Invisible Girls: The Truth About Sexual Abuse

An Outstanding Advocate for Young Women’s Healing

Invisible Girls

I cannot praise Dr. Patti Feuereisen’s book “Invisible Girls: The Truth About Sexual Abuse” enough, nor do I have the words to properly convey the profound respect I have for Dr. Feuereisen’s life legacy. She has a master’s degree in creative arts therapy as well as a doctorate in psychology, and uses her credentials to help young girls who have suffered rape, incest, and other types of sexual abuse. Her website,, is a medium through which young girls can post letters to Feuereisen about their abuse and she will respond. Her academic knowledge, her experience as a psychotherapist, combined with her nurturing, supportive, and empathetic character, make her a powerful ally and listener.

Invisible Girls interweaves Dr. Feuereisen’s research and findings on sexual abuse with first-hand accounts of sexual abuse from survivors. This method of structuring a piece of non-fiction allows readers to read the cold facts of sexual abuse, and then to compare them to the real life stories of girls who have undergone these emotional traumas. It’s similar to reading a textbook account of a rape, and then to read the diary of the rape victim. It has a jarring, heart-breaking effect. On one page you read that one in four girls experience sexual abuse by the time they’re sixteen, and on the next you read a first-hand account of father-daughter incest written by an incredibly strong nine-year old. Terrifying.

From a feminist lens, Dr. Feuereisen is a god-send (or deity-send, or simply an incredible natural occurrence). Not only has she excelled in academia, an area previously only open to men, but she has created a space in our misogynistic culture to combat abuse, to discuss taboos and what occurs behind closed doors, and to welcome sexual abuse survivors into a place of recognition and of healing. Here are a few of what I consider the book’s highlights:

•  Feuereisen takes a firm stand on the feminist debate concerning consent between an adult and a minor. Should young girls be allowed to dictate the terms of their own sexuality when it comes to having a relationship with an adult? Should we criminalize the relationship between, for instance, a seventeen year-old female and a nineteen year-old male? Feuereisen argues yes. In her words:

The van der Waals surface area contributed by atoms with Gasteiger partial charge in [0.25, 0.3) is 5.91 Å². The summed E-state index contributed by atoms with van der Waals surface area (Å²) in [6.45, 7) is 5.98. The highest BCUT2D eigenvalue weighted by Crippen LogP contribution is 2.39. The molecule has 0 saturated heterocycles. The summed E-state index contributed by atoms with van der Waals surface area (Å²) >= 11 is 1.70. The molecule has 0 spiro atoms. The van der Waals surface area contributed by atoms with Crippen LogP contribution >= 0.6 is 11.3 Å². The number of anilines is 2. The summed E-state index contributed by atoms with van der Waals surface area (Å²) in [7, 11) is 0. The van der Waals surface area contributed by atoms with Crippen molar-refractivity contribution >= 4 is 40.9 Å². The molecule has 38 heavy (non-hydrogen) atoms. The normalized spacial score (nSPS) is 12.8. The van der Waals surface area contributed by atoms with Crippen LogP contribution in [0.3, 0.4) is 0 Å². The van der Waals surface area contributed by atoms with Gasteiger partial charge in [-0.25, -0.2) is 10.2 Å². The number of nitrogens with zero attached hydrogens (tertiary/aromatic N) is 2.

“An older man and a teenage girl cannot have a healthy sexual relationship, no matter how mature she may be or how much it feels like love. There’s just too much power in his hands and not nearly enough in hers. Period.” (144)

•  She also admittedly equates all prostitution to sexual abuse. This is another heavily debated topic in the feminist community; are female prostitutes selling their bodies, or a service? Can prostitution ever be a woman’s choice, or is it always the outcome of a sexist society and poor social conditions? Do we call it prostitution, or sex work? Can a women “in the life” be empowered? Or is she always a victim of oppression and control?

Feuereisen’s extensive work as a therapist and counsellor has brought her to the firm opinion that there is no empowerment or positives for a woman in prostitution. She argues that “it’s just not normal to buy and sell our flesh. Girls and women do it because they’ve been so degraded by other life experiences that this seems, somehow, the best option, or the only option.” (216)

•  In the final section of her book, titled “The Road Back”, Feuereisen addresses some of the questions abused girls might have about healing. Two huge misconceptions that society has about victims of sexual abuse, and which I admittedly shared, are that:

1) victims must always report their abuse

2) victims should forgive their abuser in order to move on.

Feuereisen flat out rejects these commonly held notions.

As throughout her entire book, she puts the needs of girls before the expectations of society. She argues that reporting abuse to authority figures might be helpful in deterring an abuser from hurting other girls, but that it is not the responsibility of the victim to bring an abuser to justice. Often, going to trial is just as traumatic an experience as the original event, since the victim will have to face her abuser, and will have to relieve the experience in detail before a court full of strangers. She states that:

“Most girls who choose to report end up feeling violated all over again by the criminal justice system” (236).

I have watched many crime shows where the only thing standing between a lawyer and putting a rapist in jail is a victim of assault who simply refuses to testify. Until reading this book, I have always sided with the frustrated lawyer. Surely the victim wants justice? Can’t they just get it over with, then they can move on and there will be one less monster on the street? I will definitely be viewing this more critically and in favour of the victim from now on.

As for forgiving an abuser, she is fiercely against it. She argues that “you don’t owe him a thing”, and she believes “clinically and psychologically that forgiveness is not necessary for healing” (236).

Perhaps Feuereisen’s most beautiful and poignant idea is that justice for girls who have suffered sexual abuse does not necessarily come in the form of court cases and jail sentences. Instead, justice for an abused girl might be when she feels safe at school, when she can sleep soundly throughout the night, when she feels comfortable in her own skin, and when she feels trusting enough to go out on a date. Justice does not need to revolve around the abuser, Feuereisen seems to suggest, but instead centers itself in the healing of a young girl.

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